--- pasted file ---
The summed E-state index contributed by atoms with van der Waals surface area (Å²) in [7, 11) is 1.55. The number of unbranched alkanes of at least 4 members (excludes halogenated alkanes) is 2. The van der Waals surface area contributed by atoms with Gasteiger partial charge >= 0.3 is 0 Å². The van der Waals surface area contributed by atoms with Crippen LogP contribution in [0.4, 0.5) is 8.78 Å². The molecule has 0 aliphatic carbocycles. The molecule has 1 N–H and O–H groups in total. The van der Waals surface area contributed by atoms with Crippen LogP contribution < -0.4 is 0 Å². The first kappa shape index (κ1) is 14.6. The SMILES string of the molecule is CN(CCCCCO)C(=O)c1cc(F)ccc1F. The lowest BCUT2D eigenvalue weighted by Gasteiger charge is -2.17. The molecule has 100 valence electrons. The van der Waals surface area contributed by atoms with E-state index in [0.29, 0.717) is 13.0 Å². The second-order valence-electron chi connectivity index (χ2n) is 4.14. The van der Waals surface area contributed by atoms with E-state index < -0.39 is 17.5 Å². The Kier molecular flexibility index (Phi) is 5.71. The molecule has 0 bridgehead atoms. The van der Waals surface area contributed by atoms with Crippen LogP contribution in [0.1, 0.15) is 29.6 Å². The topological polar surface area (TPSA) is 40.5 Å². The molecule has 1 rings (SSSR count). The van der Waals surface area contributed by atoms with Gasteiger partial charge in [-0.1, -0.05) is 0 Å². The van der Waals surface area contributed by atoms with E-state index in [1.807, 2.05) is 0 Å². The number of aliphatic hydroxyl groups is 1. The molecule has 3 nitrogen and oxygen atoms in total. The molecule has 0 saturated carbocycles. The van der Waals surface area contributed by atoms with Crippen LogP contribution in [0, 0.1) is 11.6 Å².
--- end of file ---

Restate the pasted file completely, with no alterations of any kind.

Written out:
The summed E-state index contributed by atoms with van der Waals surface area (Å²) in [7, 11) is 1.55. The number of unbranched alkanes of at least 4 members (excludes halogenated alkanes) is 2. The van der Waals surface area contributed by atoms with Gasteiger partial charge >= 0.3 is 0 Å². The van der Waals surface area contributed by atoms with Crippen LogP contribution in [0.4, 0.5) is 8.78 Å². The molecule has 0 aliphatic carbocycles. The molecule has 1 N–H and O–H groups in total. The van der Waals surface area contributed by atoms with Crippen LogP contribution < -0.4 is 0 Å². The first kappa shape index (κ1) is 14.6. The SMILES string of the molecule is CN(CCCCCO)C(=O)c1cc(F)ccc1F. The lowest BCUT2D eigenvalue weighted by Gasteiger charge is -2.17. The molecule has 100 valence electrons. The van der Waals surface area contributed by atoms with E-state index in [0.29, 0.717) is 13.0 Å². The second-order valence-electron chi connectivity index (χ2n) is 4.14. The van der Waals surface area contributed by atoms with E-state index < -0.39 is 17.5 Å². The Kier molecular flexibility index (Phi) is 5.71. The molecule has 0 bridgehead atoms. The van der Waals surface area contributed by atoms with Crippen LogP contribution in [0.1, 0.15) is 29.6 Å². The topological polar surface area (TPSA) is 40.5 Å². The molecule has 1 rings (SSSR count). The van der Waals surface area contributed by atoms with Gasteiger partial charge in [-0.1, -0.05) is 0 Å². The van der Waals surface area contributed by atoms with E-state index in [1.807, 2.05) is 0 Å². The number of aliphatic hydroxyl groups is 1. The molecule has 3 nitrogen and oxygen atoms in total. The molecule has 0 saturated carbocycles. The van der Waals surface area contributed by atoms with Crippen LogP contribution in [0, 0.1) is 11.6 Å².